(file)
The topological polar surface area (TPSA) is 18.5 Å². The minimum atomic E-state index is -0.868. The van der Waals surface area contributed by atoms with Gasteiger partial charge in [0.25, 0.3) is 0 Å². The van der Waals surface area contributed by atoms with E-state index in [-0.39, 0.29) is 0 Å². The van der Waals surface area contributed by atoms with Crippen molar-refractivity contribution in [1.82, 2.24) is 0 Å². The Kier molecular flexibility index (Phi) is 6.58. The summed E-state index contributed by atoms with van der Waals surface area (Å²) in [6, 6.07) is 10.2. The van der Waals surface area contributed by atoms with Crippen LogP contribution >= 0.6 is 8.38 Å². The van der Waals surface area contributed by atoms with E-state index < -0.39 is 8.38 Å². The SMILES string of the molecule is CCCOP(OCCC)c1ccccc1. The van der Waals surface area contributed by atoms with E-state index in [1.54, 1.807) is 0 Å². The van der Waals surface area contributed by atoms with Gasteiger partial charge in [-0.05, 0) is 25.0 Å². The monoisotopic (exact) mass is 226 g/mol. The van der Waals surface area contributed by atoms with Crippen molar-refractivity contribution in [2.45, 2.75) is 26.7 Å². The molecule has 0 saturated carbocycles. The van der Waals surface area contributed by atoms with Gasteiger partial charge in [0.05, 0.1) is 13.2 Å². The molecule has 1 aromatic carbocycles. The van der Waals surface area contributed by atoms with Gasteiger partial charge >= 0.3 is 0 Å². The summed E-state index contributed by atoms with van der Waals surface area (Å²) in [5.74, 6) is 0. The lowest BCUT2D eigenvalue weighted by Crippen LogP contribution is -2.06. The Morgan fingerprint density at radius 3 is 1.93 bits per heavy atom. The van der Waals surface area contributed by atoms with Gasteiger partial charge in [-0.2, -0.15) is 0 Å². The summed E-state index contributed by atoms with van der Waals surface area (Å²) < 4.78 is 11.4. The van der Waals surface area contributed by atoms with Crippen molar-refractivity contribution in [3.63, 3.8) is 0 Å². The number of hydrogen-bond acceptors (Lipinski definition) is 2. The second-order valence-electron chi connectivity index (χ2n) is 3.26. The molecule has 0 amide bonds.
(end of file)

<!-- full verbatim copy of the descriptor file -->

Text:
The topological polar surface area (TPSA) is 18.5 Å². The minimum atomic E-state index is -0.868. The van der Waals surface area contributed by atoms with Gasteiger partial charge in [0.25, 0.3) is 0 Å². The van der Waals surface area contributed by atoms with E-state index in [-0.39, 0.29) is 0 Å². The van der Waals surface area contributed by atoms with Crippen molar-refractivity contribution in [1.82, 2.24) is 0 Å². The Kier molecular flexibility index (Phi) is 6.58. The summed E-state index contributed by atoms with van der Waals surface area (Å²) in [6, 6.07) is 10.2. The van der Waals surface area contributed by atoms with Crippen LogP contribution >= 0.6 is 8.38 Å². The van der Waals surface area contributed by atoms with E-state index < -0.39 is 8.38 Å². The SMILES string of the molecule is CCCOP(OCCC)c1ccccc1. The van der Waals surface area contributed by atoms with E-state index in [1.54, 1.807) is 0 Å². The van der Waals surface area contributed by atoms with Gasteiger partial charge in [-0.05, 0) is 25.0 Å². The monoisotopic (exact) mass is 226 g/mol. The van der Waals surface area contributed by atoms with Crippen molar-refractivity contribution in [2.45, 2.75) is 26.7 Å². The molecule has 0 saturated carbocycles. The van der Waals surface area contributed by atoms with Gasteiger partial charge in [0.05, 0.1) is 13.2 Å². The molecule has 1 aromatic carbocycles. The van der Waals surface area contributed by atoms with Gasteiger partial charge >= 0.3 is 0 Å². The summed E-state index contributed by atoms with van der Waals surface area (Å²) in [5.74, 6) is 0. The lowest BCUT2D eigenvalue weighted by Crippen LogP contribution is -2.06. The Morgan fingerprint density at radius 3 is 1.93 bits per heavy atom. The van der Waals surface area contributed by atoms with Gasteiger partial charge in [-0.2, -0.15) is 0 Å². The summed E-state index contributed by atoms with van der Waals surface area (Å²) < 4.78 is 11.4. The van der Waals surface area contributed by atoms with Crippen molar-refractivity contribution in [3.63, 3.8) is 0 Å². The number of hydrogen-bond acceptors (Lipinski definition) is 2. The second-order valence-electron chi connectivity index (χ2n) is 3.26. The molecule has 0 amide bonds.